ThePredator ThePredator - 3 years ago 105
Python Question

Generate random numbers replicating arbitrary distribution

I have data wherein I have a variable

that contains around 4000 values (from 0.0 to 1.0) for which the histogram looks like this.

enter image description here

Now I need to generate a random variable, call it
which should replicate the above distribution.

What I have tried so far is to generate a normal distribution centered at 1.0 so that I can remove all those above 1.0 to get a distribution that will be similar. I have been using
but the problem is that I cannot set the range from 0.0 to 1.0, because usually normal distribution has a mean = 0.0 and std dev = 1.0.

Is there another way to go about generating this distribution in Python?

Answer Source

If you want to bootstrap you could use random.choice() on your observed series.

Here I'll assume you'd like to smooth a bit more than that and you aren't concerned with generating new extreme values.

Use pandas.Series.quantile() and a uniform [0,1] random number generator, as follows.


  • Put your random sample into a pandas Series, call this series S


  1. Generate a random number u between 0.0 and 1.0 the usual way, e.g., random.random()
  2. return S.quantile(u)

If you'd rather use numpy than pandas, from a quick reading it looks like you can substitute numpy.percentile() in step 2.

Principle of Operation:

From the sample S, pandas.series.quantile() or numpy.percentile() is used to calculate the inverse cumulative distribution function for the method of Inverse transform sampling. The quantile or percentile function (relative to S) transforms a uniform [0,1] pseudo random number to a pseudo random number having the range and distribution of the sample S.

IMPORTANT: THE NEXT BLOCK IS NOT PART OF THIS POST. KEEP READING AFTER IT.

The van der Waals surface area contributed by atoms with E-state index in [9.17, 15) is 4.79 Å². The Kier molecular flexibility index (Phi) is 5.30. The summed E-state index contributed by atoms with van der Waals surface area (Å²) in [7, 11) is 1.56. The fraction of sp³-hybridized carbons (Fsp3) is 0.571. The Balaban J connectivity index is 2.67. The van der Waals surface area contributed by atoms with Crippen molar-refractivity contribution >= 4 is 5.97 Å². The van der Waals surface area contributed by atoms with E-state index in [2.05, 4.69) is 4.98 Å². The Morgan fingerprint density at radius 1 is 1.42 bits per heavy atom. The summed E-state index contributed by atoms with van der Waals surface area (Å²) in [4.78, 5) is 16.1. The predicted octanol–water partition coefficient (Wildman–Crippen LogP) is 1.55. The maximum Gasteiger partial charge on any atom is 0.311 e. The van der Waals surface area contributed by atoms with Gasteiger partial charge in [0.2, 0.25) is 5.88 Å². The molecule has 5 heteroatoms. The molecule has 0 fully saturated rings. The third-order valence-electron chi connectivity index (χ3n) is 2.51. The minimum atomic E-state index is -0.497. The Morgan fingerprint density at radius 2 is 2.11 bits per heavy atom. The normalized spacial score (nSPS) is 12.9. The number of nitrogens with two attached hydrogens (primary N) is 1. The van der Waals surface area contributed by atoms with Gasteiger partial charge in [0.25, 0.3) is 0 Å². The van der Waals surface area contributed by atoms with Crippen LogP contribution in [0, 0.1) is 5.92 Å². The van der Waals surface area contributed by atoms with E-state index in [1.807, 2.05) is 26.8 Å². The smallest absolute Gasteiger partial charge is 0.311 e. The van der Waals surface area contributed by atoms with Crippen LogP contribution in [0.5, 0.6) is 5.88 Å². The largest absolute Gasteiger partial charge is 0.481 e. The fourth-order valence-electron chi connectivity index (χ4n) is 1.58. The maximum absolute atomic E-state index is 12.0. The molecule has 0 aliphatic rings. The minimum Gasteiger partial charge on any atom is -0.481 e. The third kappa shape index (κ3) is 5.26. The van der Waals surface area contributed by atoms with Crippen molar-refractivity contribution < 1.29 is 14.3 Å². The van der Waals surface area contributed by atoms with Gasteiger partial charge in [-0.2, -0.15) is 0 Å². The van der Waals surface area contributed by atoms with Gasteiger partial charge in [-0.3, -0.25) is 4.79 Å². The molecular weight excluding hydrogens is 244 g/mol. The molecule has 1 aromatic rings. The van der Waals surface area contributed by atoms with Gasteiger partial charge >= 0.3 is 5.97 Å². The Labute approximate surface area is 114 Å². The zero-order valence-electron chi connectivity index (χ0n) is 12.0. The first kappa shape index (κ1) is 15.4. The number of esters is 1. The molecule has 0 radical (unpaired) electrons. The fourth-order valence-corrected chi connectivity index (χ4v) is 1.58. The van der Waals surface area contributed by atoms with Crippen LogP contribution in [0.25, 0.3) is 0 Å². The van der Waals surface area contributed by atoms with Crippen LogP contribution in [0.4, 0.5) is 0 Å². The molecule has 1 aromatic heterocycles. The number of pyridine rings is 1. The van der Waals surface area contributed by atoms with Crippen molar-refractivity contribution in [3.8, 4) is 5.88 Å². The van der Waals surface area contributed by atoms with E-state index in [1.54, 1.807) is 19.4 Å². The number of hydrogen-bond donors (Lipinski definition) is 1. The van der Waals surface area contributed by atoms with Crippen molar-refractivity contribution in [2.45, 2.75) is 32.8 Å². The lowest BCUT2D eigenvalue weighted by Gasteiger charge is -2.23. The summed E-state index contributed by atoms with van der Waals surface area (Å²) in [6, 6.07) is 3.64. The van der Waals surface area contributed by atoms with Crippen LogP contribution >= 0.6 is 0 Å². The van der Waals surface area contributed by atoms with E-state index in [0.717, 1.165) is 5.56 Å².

Simple Sample Code

If you need to minimize coding and don't want to write and use functions that only returns a single realization, then it seems numpy.percentile bests pandas.Series.quantile.

Let S be a pre-existing sample.

u will be the new uniform random numbers

newR will be the new randoms drawn from a S-like distribution.

>>> import numpy as np

I need a sample of the kind of random numbers to be duplicated to put in S.

For the purposes of creating an example, I am going to raise some uniform [0,1] random numbers to the third power and call that the sample S. By choosing to generate the example sample in this way, I will know in advance -- from the mean being equal to the definite integral of (x^3)(dx) evaluated from 0 to 1 -- that the mean of S should be 1/(3+1) = 1/4 = 0.25

In your application, you would need to do something else instead, perhaps read a file, to create a numpy array S containing the data sample whose distribution is to be duplicated.

>>> S = pow(np.random.random(1000),3)  # S will be 1000 samples of a power distribution

Here I will check that the mean of S is 0.25 as stated above.

>>> S.mean()
0.25296623781420458 # OK

get the min and max just to show how np.percentile works

>>> S.min()
>>> S.max()

The numpy.percentile function maps 0-100 to the range of S.

>>> np.percentile(S,0)  # this should match the min of S
6.1091277680105382e-10 # and it does

>>> np.percentile(S,100) # this should match the max of S
0.99608676594692624 # and it does

>>> np.percentile(S,[0,100])  # this should send back an array with both min, max
[6.1091277680105382e-10, 0.99608676594692624]  # and it does

>>> np.percentile(S,np.array([0,100])) # but this doesn't.... 
Traceback (most recent call last):
  File "<stdin>", line 1, in <module>
  File "/usr/lib/python2.7/dist-packages/numpy/lib/", line 2803, in percentile
    if q == 0:
ValueError: The truth value of an array with more than one element is ambiguous. Use a.any() or a.all()

This isn't so great if we generate 100 new values, starting with uniforms:

>>> u = np.random.random(100)

because it will error out, and the scale of u is 0-1, and 0-100 is needed.

This will work:

>>> newR = np.percentile(S, (100*u).tolist()) 

which works fine but might need its type adjusted if you want a numpy array back

>>> type(newR)
<type 'list'>

>>> newR = np.array(newR)

Now we have a numpy array. Let's check the mean of the new random values.

>>> newR.mean()
0.25549728059744525 # close enough
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